We investigated the possible interference of smooth muscle cells with monocyte response to LDL as well as with their adhesion and transmigration in a coculture of porcine endothelial and smooth muscle cells. Lysophosphatidylcholine (LPC), a component of oxidized LDL (oxLDL), stimulated the adhesion of THP-1 cells to endothelial cells both in mono- and in coculture with smooth muscle cells. When THP-1 cells were incubated with endothelial cells in the presence of copper oxLDL, their adhesion was increased, but only in coculture. The addition of sodium nitroprusside (SNP) together with oxLDL markedly increased the adhesion of THP-1 cells in coculture. Close proximity between endothelial and smooth muscle cells was necessary to observe that effect. Furthermore, this increase in adhesion of THP-1 cells can, at least in part, be attributed to the augmented production of monocyte chemoattractant protein-1 (MCP-1) observed in coculture under the influence of oxLDL and SNP. The passage of THP-1 cells through the coculture was stimulated by MCP-1 and LPC. These results show that physical contacts or close proximity between endothelial and smooth muscle cells play a key role in the adhesion of monocytes and their infiltration into the intima in response to oxLDL.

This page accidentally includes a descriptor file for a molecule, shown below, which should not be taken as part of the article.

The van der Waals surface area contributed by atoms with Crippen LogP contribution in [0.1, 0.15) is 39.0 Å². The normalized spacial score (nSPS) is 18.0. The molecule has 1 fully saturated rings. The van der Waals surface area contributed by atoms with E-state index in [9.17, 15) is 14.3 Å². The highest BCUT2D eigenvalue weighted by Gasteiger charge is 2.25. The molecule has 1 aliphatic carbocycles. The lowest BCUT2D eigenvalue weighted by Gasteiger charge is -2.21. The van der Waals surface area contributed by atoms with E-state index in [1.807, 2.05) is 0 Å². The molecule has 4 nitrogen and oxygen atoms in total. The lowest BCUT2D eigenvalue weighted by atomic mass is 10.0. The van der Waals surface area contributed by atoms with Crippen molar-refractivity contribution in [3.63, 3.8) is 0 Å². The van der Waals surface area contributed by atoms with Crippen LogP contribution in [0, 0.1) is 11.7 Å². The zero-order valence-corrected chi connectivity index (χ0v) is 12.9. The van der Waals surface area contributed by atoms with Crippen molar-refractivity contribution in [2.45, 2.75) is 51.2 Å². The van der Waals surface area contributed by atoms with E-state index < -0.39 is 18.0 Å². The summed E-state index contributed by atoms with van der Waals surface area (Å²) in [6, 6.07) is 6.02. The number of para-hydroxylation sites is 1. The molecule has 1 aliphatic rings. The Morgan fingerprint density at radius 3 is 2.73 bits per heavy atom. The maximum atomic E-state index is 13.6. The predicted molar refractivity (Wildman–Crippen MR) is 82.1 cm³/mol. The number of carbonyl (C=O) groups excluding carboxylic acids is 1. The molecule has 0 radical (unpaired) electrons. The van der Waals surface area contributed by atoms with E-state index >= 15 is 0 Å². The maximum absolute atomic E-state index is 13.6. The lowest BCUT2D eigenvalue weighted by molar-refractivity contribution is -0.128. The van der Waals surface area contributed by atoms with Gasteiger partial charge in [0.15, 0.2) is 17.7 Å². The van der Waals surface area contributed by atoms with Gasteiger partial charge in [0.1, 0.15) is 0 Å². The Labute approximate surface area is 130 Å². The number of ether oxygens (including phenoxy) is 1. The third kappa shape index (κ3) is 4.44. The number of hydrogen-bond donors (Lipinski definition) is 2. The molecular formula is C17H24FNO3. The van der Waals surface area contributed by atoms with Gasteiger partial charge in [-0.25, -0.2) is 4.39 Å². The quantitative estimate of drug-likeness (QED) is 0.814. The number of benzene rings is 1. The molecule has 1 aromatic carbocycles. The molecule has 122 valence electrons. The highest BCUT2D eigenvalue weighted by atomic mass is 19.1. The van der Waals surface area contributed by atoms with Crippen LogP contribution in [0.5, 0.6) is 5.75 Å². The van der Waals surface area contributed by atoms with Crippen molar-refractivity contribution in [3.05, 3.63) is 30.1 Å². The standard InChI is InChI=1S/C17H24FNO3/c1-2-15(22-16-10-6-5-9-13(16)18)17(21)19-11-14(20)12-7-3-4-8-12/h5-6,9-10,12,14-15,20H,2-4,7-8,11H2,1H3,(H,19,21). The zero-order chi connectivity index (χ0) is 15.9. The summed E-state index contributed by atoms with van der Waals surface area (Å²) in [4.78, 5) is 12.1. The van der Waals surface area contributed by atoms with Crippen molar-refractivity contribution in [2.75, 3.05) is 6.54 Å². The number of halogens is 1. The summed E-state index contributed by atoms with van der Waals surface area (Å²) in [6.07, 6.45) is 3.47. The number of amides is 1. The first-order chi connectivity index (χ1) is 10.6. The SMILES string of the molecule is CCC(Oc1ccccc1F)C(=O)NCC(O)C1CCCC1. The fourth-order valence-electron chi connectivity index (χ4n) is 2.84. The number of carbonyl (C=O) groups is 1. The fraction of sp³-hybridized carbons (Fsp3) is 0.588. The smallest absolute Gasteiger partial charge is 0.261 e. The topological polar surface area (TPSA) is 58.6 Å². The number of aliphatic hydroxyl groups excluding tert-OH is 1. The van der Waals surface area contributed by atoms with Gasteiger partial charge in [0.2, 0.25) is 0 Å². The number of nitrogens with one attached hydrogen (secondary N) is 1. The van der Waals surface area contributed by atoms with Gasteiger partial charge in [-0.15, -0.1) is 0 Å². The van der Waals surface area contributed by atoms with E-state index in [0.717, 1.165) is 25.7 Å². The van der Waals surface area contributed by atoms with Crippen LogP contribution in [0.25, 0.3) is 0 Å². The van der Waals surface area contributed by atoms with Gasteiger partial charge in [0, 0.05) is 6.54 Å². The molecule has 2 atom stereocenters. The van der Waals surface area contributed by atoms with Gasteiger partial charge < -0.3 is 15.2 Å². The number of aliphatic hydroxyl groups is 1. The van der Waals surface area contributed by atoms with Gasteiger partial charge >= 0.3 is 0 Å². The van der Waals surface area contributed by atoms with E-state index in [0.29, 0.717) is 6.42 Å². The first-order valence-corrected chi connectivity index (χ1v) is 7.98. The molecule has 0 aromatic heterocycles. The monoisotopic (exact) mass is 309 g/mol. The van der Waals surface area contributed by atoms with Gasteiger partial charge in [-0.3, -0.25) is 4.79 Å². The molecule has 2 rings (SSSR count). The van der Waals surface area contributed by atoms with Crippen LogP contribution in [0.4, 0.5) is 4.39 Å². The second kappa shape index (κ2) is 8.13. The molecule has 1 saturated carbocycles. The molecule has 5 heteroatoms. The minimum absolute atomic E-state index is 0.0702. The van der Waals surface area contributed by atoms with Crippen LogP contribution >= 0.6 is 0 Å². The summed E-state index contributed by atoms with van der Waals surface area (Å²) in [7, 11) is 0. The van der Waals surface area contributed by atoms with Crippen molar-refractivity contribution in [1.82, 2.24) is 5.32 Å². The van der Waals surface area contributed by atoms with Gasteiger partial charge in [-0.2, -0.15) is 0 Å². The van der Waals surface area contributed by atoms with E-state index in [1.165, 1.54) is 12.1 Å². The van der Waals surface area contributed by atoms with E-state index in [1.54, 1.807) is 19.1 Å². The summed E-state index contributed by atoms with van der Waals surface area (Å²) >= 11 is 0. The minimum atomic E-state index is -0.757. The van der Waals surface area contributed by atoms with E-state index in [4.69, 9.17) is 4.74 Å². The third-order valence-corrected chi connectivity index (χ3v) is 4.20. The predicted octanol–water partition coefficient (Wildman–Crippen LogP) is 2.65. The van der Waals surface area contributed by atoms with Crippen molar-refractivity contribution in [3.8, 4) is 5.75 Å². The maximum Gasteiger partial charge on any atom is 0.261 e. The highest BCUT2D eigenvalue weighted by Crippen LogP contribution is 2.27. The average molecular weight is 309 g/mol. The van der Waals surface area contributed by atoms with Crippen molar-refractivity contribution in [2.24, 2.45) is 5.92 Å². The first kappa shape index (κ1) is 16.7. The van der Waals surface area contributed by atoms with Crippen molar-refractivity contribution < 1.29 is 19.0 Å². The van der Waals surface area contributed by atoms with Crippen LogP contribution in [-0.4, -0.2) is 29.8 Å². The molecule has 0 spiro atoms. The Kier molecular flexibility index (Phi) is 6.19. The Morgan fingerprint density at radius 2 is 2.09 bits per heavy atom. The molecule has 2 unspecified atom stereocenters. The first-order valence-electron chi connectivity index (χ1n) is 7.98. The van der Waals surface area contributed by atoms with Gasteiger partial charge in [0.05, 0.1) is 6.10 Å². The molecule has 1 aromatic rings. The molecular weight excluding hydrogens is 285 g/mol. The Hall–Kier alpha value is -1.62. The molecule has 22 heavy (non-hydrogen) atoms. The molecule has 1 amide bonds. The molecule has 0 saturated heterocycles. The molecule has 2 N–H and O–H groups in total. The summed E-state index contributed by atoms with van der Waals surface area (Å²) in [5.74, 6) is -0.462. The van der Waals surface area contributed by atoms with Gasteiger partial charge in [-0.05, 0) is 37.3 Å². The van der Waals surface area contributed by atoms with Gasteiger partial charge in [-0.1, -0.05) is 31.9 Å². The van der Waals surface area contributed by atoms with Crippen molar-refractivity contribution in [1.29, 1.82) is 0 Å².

3. Friction-controlled traction force in cell adhesion.

    Science.gov (United States)

    Pompe, Tilo; Kaufmann, Martin; Kasimir, Maria; Johne, Stephanie; Glorius, Stefan; Renner, Lars; Bobeth, Manfred; Pompe, Wolfgang; Werner, Carsten

    2011-10-19

    The force balance between the extracellular microenvironment and the intracellular cytoskeleton controls the cell fate. We report a new (to our knowledge) mechanism of receptor force control in cell adhesion originating from friction between cell adhesion ligands and the supporting substrate. Adherent human endothelial cells have been studied experimentally on polymer substrates noncovalently coated with fluorescent-labeled fibronectin (FN). The cellular traction force correlated with the mobility of FN during cell-driven FN fibrillogenesis. The experimental findings have been explained within a mechanistic two-dimensional model of the load transfer at focal adhesion sites. Myosin motor activity in conjunction with sliding of FN ligands noncovalently coupled to the surface of the polymer substrates is shown to result in a controlled traction force of adherent cells. We conclude that the friction of adhesion ligands on the supporting substrate is important for mechanotransduction and cell development of adherent cells in vitro and in vivo. Copyright © 2011 Biophysical Society. Published by Elsevier Inc. All rights reserved.